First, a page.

When I read this Bloomberg story, “Blackstone Risks Hedge Funds’ Return as LBO Lending Evaporates,” my first reaction was “conflict of interest”. My second was “lawsuit”. Everyone casts a blind eye at arrangements like this until the returns falter.
My third was that everyone interview seemed extremely reluctant to say anything critical of Blackstone. That says the sources either have the highest respect for the firm’s professionalism or do not want to alienate a possible meal ticket. You be the judge.
When Blackstone Group LP, the world’s biggest buyout firm, was pursuing the takeover of the Weather Channel cable network earlier this month with General Electric Co. and Bain Capital LLC, Wall Street balked at providing financing.
So the New York-based company turned to GSO Capital Partners LP, the hedge-fund manager it acquired in March, to pull off the largest U.S. leveraged buyout this year.
Blackstone can’t wait for banks, stuck with almost $100 billion of debt from earlier LBOs, to start lending again. Instead, it’s pushing deeper into deal financing with GSO. The strategy may hurt the hedge-fund unit’s returns — some approaching 40 percent — if slowing economies lead companies taken private by Blackstone to default on their debt.
“The question is: Do you lose your objectivity when you do something so close to home?” said Paul Schaye, managing director of New York-based Chestnut Hill Partners, which helps LBO funds identify investments. “The lines get blurred in terms of who’s doing what and it raises questions as to what is truly arms-length.”….
“It’s a great time to do financing” because banks and investors are charging too much, said Daniel Fuss, manager of the $18 billion Loomis Sayles Bond Fund….
Blackstone must rely more on non-buyout businesses such as restructuring advice and hedge funds as private-equity fees plunge…
In a presentation to the Indiana Public Employees’ Retirement Fund in April, GSO said 14 investments made since 2005 have produced an internal rate of return of 38 percent….
In addition to loans, GSO is buying debt issued as part of leveraged buyouts, a business Blackstone was pursuing before the GSO purchase. Blackstone raised $1.3 billion to invest in distressed debt securities through a separate fund.
Such deals are especially attractive for buyout firms, which are snapping up LBO debt trading at less than 90 cents on the dollar in some cases. Since the debt often is associated with transactions researched by the firms’ dealmakers, the distressed funds can make fast, informed decisions….
“This is a good price for the private-equity firm,” said Matthew Wilcox, an analyst at KDP investment Advisors Inc. in Montpelier, Vermont. “Its an absolute mess for the banks. It’s tough for them to sell the debt at a lower price.”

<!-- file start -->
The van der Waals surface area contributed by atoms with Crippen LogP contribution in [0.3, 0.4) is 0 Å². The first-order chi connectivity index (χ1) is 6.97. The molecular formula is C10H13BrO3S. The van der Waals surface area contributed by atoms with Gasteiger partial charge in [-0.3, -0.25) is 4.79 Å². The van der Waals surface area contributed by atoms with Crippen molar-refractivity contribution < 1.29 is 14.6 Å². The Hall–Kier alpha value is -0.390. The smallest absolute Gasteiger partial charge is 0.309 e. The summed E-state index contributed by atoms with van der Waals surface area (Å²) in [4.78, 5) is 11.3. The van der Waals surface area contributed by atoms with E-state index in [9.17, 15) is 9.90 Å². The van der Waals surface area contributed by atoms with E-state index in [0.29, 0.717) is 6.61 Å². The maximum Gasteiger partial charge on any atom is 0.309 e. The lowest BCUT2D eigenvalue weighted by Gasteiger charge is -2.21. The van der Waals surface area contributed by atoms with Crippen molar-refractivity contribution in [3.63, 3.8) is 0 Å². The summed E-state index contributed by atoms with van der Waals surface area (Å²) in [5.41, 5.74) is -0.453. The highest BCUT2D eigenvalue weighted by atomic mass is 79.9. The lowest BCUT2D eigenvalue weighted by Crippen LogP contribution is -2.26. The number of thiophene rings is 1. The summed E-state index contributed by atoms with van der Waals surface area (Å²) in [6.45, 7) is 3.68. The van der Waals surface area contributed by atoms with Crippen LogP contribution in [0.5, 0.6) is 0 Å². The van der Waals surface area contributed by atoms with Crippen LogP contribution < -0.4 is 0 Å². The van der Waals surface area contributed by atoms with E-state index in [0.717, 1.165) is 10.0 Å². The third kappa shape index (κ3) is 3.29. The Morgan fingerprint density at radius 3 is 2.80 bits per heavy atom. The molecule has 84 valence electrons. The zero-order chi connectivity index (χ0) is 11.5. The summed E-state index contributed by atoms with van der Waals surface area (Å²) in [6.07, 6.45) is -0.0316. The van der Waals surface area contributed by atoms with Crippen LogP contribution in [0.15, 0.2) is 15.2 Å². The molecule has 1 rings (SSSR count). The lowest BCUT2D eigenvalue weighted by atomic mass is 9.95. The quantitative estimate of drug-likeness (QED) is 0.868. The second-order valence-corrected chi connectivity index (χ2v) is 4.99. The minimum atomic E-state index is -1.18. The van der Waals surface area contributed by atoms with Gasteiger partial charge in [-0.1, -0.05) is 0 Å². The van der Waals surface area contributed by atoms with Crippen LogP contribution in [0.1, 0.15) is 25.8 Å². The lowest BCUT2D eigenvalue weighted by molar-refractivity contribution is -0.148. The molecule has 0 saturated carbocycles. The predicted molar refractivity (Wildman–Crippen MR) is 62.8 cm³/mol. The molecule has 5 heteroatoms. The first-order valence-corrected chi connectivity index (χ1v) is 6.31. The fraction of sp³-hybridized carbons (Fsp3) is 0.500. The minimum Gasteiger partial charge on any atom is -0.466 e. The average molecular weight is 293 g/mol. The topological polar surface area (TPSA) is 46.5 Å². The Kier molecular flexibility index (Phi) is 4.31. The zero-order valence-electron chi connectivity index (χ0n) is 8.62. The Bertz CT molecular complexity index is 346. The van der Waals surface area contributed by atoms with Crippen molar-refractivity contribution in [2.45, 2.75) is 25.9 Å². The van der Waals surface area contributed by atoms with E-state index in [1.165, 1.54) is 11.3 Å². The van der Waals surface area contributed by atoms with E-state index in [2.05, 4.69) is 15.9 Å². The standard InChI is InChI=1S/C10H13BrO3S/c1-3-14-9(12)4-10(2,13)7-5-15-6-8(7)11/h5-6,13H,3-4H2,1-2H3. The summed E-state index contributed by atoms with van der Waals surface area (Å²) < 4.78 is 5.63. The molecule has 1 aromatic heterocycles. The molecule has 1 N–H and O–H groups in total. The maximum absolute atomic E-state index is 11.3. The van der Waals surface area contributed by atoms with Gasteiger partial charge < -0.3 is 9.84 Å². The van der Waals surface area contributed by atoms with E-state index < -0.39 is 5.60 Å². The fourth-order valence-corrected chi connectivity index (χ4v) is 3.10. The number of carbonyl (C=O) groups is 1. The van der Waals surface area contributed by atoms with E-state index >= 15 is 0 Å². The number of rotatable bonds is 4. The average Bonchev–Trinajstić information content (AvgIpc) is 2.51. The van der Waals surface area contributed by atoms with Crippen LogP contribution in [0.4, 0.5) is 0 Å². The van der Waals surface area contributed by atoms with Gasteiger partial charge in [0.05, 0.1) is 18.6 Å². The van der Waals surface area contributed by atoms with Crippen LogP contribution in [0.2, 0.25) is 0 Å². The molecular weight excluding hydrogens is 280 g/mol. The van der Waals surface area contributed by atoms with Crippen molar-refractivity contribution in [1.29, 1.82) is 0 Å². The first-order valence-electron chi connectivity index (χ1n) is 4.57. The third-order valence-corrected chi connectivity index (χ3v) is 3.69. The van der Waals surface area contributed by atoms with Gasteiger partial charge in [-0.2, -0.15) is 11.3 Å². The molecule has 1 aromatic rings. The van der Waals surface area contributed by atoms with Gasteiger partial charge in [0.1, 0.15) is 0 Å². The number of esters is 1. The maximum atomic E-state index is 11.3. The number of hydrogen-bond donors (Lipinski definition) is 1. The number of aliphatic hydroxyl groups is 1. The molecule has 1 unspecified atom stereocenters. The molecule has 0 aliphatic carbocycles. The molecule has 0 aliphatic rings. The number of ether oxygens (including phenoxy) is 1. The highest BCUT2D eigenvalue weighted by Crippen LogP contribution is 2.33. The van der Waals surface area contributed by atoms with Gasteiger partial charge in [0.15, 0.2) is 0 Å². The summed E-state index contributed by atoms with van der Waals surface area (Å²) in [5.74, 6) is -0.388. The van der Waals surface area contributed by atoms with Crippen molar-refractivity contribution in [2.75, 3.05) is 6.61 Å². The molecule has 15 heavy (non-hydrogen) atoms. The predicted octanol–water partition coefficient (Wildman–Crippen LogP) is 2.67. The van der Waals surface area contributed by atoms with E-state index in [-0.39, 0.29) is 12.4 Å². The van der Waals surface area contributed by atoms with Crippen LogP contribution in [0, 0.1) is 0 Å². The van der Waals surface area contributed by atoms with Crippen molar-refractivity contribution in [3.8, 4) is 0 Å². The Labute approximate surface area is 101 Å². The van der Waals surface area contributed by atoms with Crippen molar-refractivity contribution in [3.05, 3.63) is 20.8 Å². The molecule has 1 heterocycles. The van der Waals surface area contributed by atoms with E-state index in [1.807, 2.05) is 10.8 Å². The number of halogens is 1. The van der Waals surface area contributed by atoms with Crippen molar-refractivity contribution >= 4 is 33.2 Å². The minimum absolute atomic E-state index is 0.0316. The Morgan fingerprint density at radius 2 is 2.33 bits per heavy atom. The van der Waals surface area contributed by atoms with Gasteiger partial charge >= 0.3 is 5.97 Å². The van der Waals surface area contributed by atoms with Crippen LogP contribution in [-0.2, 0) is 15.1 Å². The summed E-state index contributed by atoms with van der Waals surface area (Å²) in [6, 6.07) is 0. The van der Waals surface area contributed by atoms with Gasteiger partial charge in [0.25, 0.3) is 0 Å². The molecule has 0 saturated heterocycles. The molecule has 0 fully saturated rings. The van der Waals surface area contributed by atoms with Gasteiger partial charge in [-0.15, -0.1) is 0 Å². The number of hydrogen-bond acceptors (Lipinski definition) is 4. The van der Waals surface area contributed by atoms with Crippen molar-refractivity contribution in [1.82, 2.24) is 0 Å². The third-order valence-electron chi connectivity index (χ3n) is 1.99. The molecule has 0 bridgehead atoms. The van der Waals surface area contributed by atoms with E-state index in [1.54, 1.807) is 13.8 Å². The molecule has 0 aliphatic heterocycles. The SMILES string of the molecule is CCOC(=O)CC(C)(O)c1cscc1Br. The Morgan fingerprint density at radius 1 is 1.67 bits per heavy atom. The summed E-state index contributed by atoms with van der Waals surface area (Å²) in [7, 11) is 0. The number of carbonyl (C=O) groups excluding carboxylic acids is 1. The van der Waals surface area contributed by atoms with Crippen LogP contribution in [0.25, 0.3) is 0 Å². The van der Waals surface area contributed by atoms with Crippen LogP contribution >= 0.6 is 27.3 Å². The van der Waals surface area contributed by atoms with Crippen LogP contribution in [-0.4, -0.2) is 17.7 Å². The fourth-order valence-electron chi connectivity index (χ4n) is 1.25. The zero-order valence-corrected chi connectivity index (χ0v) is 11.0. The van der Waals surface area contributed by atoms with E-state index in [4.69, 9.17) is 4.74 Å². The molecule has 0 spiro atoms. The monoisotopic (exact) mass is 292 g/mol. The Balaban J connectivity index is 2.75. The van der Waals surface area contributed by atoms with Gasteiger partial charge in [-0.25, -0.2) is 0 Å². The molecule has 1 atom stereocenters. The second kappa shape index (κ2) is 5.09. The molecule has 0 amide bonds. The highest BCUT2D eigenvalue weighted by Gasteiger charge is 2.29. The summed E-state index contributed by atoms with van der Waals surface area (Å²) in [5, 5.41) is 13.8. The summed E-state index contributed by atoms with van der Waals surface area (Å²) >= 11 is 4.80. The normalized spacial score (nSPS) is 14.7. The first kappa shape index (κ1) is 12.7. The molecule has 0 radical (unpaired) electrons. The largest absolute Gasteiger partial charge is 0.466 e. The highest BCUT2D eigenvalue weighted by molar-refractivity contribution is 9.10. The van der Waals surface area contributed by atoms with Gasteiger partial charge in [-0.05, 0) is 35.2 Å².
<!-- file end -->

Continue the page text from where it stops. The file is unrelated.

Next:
Still, the strategy may increase Blackstone’s risk if those companies falter because it means the firm and investors may hold both equity and debt in a single deal.
The number of companies with high-yield or high-risk debt that fail to make interest payments probably will triple within the next 12 months to 6.3 percent, according to Moody’s Investors Service in New York. The pace of defaults would have been even faster were it not for loose loan covenants that allow many distressed issuers the ability to avoid defaulting.
That “failure to pay” figure looks awfully optimistic, although the real crunch may not hit until later in 2009 (note the Bloomberg language is inconsistent; failure to pay interest is a matter of fact; whether that constitutes an event of default depends on the provisions of the deal. Thus the number who fail to pay interest will be larger than the number that can be declared to be in default by virtue of permissive lending agreements).
In the last two recessions, junk bond defaults peaked at over 15% per Nouriel Roubini. More than half the bonds outstanding are rated junk, so one would assume that an average based on the number of bonds would show a peak of over 7% (although a weighted average might come in lower). And by all accounts, this downturn is likely to be nastier than average. Defaults recently have been well below norms, but that is part has been due to the ease of refinancing, which is no longer operative.
Update: The paragraph above was corrected per a reader’s comment. Roubini had apparently been referring to junk bond defaults in the presentation mentioned, since he compared the peak default rate to a historical default rate of 3.8%, which is the historical default rate for junk bonds, not corporate bonds as a whole. Even so, the 15% figure does look a tad generous. Several sources say junk bond peak defaults in the 1990 recession was around 12%; Fitch reported a junk bond default rate of 12.9% in the 2001 recession. That is less than 15%, however.